BIO: Mark Graban is an author, speaker, consultant, and podcaster. His podcasts include Lean Blog Interviews, Habitual Excellence, and My Favorite Mistake. He’s also affiliated with the technology company KaiNexus and the healthcare advisory firm Value Capture.
STORY: Two of Mark’s worst investments were investing $4,000 in a company he knew nothing about and living in denial about his ADHD diagnosis for over 20 years.
LEARNING: Be careful when choosing individual stocks. Don’t be in denial about things. You’re beautiful as you are.
“If you think you might have a problem, you probably have a problem. It’s worth talking to a professional to get help.”
He has a BS in industrial engineering from Northwestern University and an MS and an MBA from MIT.
His website with all of his books, podcasts, and more is MarkGraban.com.
Worst investment ever
In early 2000, Mark was trying to get started with a retirement account when a colleague told him about a stock they had invested in. The colleague raved about how the stock had skyrocketed, making them a lot of money. The company was called Commerce One. Mark didn’t know anything about it and didn’t do any research. He just took his colleague’s advice and invested $4,000. Before long, the value fell by about 50%.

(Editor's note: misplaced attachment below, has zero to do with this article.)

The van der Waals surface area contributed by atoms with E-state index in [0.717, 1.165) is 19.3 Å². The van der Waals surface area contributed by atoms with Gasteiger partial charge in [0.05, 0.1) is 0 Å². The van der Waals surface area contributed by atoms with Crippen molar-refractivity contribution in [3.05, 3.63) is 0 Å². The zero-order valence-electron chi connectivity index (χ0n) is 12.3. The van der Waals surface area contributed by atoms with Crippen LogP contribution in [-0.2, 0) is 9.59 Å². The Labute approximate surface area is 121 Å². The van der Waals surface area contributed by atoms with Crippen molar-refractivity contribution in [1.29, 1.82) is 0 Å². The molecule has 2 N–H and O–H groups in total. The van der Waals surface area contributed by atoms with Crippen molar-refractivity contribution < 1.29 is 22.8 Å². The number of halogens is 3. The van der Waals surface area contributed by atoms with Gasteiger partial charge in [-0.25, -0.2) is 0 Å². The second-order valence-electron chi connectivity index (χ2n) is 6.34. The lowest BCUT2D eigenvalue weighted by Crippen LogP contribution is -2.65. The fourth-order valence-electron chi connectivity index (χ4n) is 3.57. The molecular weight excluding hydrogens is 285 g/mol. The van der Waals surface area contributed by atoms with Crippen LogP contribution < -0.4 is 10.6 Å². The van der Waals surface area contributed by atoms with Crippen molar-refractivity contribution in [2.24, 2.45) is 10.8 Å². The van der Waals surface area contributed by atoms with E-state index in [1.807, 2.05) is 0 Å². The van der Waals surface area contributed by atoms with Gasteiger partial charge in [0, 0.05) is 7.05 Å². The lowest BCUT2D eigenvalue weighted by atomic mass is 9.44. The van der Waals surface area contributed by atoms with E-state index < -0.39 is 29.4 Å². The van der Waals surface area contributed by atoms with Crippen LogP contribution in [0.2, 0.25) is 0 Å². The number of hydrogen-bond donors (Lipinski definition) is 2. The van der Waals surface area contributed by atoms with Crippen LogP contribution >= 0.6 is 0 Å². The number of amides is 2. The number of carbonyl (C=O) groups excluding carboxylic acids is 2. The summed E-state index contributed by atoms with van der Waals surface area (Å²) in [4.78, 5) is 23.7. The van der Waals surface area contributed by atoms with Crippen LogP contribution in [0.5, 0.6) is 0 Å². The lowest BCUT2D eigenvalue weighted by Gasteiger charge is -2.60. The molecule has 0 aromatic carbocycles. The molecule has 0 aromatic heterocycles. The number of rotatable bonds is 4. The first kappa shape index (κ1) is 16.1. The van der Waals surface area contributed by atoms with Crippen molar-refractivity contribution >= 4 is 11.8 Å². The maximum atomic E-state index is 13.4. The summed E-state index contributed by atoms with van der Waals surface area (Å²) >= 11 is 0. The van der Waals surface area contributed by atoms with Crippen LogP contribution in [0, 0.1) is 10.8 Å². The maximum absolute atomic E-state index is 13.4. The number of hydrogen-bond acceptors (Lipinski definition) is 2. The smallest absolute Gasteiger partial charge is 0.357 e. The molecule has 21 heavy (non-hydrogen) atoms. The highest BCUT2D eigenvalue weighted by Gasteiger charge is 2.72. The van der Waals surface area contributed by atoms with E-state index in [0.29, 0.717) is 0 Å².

Another one of Mark’s worst investments is living in denial about his ADHD diagnosis. He has struggled with attentiveness, especially at work in meetings and conferences. He would often blame and shame himself for not paying attention. He regrets not doing something about it 20 years ago.
Be careful when choosing individual stocks. Let professionals do it for you through diversified mutual funds or index funds.
Don’t be in denial about things.
Don’t shame yourself for your differences.
If you’re struggling with anything, don’t be afraid to talk about it.
You’re beautiful as you are.
No.1 goal for the next 12 months
Mark’s number one goal for the next 12 months is to write a book based on the lessons from the My Favorite Mistake podcast series.
“Embrace the idea of transparency and openness when you’ve made a mistake at work.”